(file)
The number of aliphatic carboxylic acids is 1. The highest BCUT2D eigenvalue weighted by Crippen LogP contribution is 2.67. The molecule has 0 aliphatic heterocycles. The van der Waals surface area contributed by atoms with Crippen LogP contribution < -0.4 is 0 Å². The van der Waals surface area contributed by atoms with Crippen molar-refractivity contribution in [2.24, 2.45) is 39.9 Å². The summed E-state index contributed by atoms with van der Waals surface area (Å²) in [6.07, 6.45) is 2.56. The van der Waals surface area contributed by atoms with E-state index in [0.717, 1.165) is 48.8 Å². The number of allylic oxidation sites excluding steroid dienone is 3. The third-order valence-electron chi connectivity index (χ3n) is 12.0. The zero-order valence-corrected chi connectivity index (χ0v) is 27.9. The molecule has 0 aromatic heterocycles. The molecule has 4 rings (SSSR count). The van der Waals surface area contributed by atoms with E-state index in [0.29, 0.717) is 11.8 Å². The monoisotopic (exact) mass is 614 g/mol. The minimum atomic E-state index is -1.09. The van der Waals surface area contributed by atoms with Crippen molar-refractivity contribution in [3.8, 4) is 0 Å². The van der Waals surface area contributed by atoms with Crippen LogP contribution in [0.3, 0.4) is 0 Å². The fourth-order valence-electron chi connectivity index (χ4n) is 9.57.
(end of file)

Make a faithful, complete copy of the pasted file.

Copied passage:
The number of aliphatic carboxylic acids is 1. The highest BCUT2D eigenvalue weighted by Crippen LogP contribution is 2.67. The molecule has 0 aliphatic heterocycles. The van der Waals surface area contributed by atoms with Crippen LogP contribution < -0.4 is 0 Å². The van der Waals surface area contributed by atoms with Crippen molar-refractivity contribution in [2.24, 2.45) is 39.9 Å². The summed E-state index contributed by atoms with van der Waals surface area (Å²) in [6.07, 6.45) is 2.56. The van der Waals surface area contributed by atoms with E-state index in [0.717, 1.165) is 48.8 Å². The number of allylic oxidation sites excluding steroid dienone is 3. The third-order valence-electron chi connectivity index (χ3n) is 12.0. The zero-order valence-corrected chi connectivity index (χ0v) is 27.9. The molecule has 0 aromatic heterocycles. The molecule has 4 rings (SSSR count). The van der Waals surface area contributed by atoms with E-state index in [0.29, 0.717) is 11.8 Å². The monoisotopic (exact) mass is 614 g/mol. The minimum atomic E-state index is -1.09. The van der Waals surface area contributed by atoms with Crippen molar-refractivity contribution in [3.8, 4) is 0 Å². The van der Waals surface area contributed by atoms with Crippen LogP contribution in [0.3, 0.4) is 0 Å². The fourth-order valence-electron chi connectivity index (χ4n) is 9.57.